Many business practices change over time, but few have the potential to radically alter how we live and work. Cloud computing is one innovation that’s not only here to...
In today’s tech-powered marketplace, companies need options in order to stay on top of computer and IT trends. Whether it’s in the form of data collection, storage, security, or infrastructure needs, managing these quickly fast-pieces can be tricky.
Cloud computing helps to address some of these challenges by offering flexible, on-demand services to meet a variety of software needs. Although cloud computing is practical and modern, it does introduce certain security risks.
In this post we’ll take a closer look at what cloud computing is, how to address known security risks, and how to prepare for your organization’s cloud needs.
What is Cloud Computing?
Cloud computing is the process of delivering standard and traditional computing services over the internet. Traditional systems such as computer storage, databases, networks, intelligence hubs, and other systems are monitored and maintained in the cloud versus through an on-site or physical space.
At MircoTech Systems, one of the questions we often receive from clients is, “How reliable is cloud computing?”
The reliability of cloud computing often depends on factors that you can actually control, which should bring peace of mind. Reliability comes in the form of factors like–
- Reputable and trustworthy service providers
- Reliable IT management structure
- Secure data storage solutions
- Fast and safe responses to security incidents
How Does Cloud Computing Work?
Primarily, cloud computing works by transmitting information over a secure internet connection. For cloud computing to work effectively, information (in the form of data) must be able to travel back and forth from one computer system to another.
Because cloud computing takes place over the world wide web, important information such as files, drives, applications, and analytics can be accessed from users all around the world. This accessibility and uptime provides greater flexibility, especially to businesses.
Although the cloud is decentralized (meaning that data isn’t usually stored on-site), businesses can benefit from hosting service providers that manage the cloud’s infrastructure and maintenance on their behalf.
When to Use Cloud Computing
Cloud computing can and should be used in any circumstance in which greater flexibility, access, or storage is needed. This is a popular option for–
- Dispersed corporate businesses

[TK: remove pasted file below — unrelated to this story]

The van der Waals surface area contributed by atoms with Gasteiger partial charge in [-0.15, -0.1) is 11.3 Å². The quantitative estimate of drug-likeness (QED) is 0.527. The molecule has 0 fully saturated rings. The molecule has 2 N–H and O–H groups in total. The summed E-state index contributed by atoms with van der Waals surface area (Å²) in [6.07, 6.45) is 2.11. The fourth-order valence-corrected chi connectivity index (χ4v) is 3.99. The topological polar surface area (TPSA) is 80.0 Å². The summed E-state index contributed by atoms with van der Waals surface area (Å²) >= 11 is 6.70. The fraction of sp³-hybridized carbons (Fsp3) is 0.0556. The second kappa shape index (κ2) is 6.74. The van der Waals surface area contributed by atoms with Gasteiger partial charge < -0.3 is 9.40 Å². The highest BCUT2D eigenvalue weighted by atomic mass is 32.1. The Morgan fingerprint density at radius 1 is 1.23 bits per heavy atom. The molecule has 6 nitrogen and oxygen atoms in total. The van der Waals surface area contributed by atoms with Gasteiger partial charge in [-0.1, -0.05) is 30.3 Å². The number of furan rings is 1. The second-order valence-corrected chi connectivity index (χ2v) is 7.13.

- Remote work models
- Public or shared communication channels
- Social technology (related to sources of entertainment)
- “Big data”
As cloud computing grows in size and popularity, more individual and personal use cases will continue to appear. This growth implies that average users will come to expect the flexibility and ease of use associated with cloud computing.
Main Risks of Cloud Computing
Even though cloud computing seems to be the way of the future, there are several risks and vulnerabilities that it can expose. Many of these risks are the result of poor planning or failure to act on known cybersecurity information and best practices.
Below are a few common cloud computing risks that you should be aware of, no matter what stage you’re at in your cloud computing journey.
- Reduced level of direct data control – Cloud computing puts another organization in charge of your data, which underscores the need to hire or use the right provider
- Risk of unauthorized use – Greater flexibility means a higher number of unauthorized access attempts by threat actors and cybercriminals
- Gaps in credentials – As more companies migrate to remote models, verifying appropriate credentials is more important than ever
- Loss of data – When operating in the cloud, there is always a chance that vital data could be lost, stolen, or otherwise compromised
How to Address Cloud Computing Risks
There are certain steps you can take to ensure that the cloud computing risks you face are relatively low and manageable.
If you’re a business that serves customers (or regularly collects consumer data), always prioritize the protection of that data as part of your holistic cloud computing strategy.
To minimize cloud computing security risks, take the following steps.
- Only hire or use a reputable cloud computing service provider with known experience
- Stay active and informed in your company’s cloud computing agreements
- Provide in-depth employee training to anyone working from cloud-based systems
- Adopt a comprehensive access and security policy (particularly around credentials)
- Be transparent with data storage protocols
- Regularly reassess cloud computing policies to stay up-to-date with current trends, threats, and mitigation strategies
Does Your Company Need Cloud Computing?
Recent data shows that enterprise companies are moving quickly to cloud-based models, either through hybrid or multi-cloud strategies. In fact, up to 70% of enterprise companies plan to increase their cloud computing budgets over the next two to three years.
As you consider whether your company could benefit from cloud computing, it’s important to weigh potential costs, resources, and growth goals. Cloud services are proven to help you expand your growth potential, increase communication, and stay current with industry-specific software solutions.
Adopting a cloud-based business model is one way to stay competitive in a crowded marketplace. Yet having the resources and skill to respond to cloud computing risks is another factor entirely.
As a Boise tech company or small business, we know how valuable it is to have a local connection for your cloud computing needs and questions. We encourage you to reach out today to MicroTech Systems for an evaluation and overview of our reliable cloud computing services.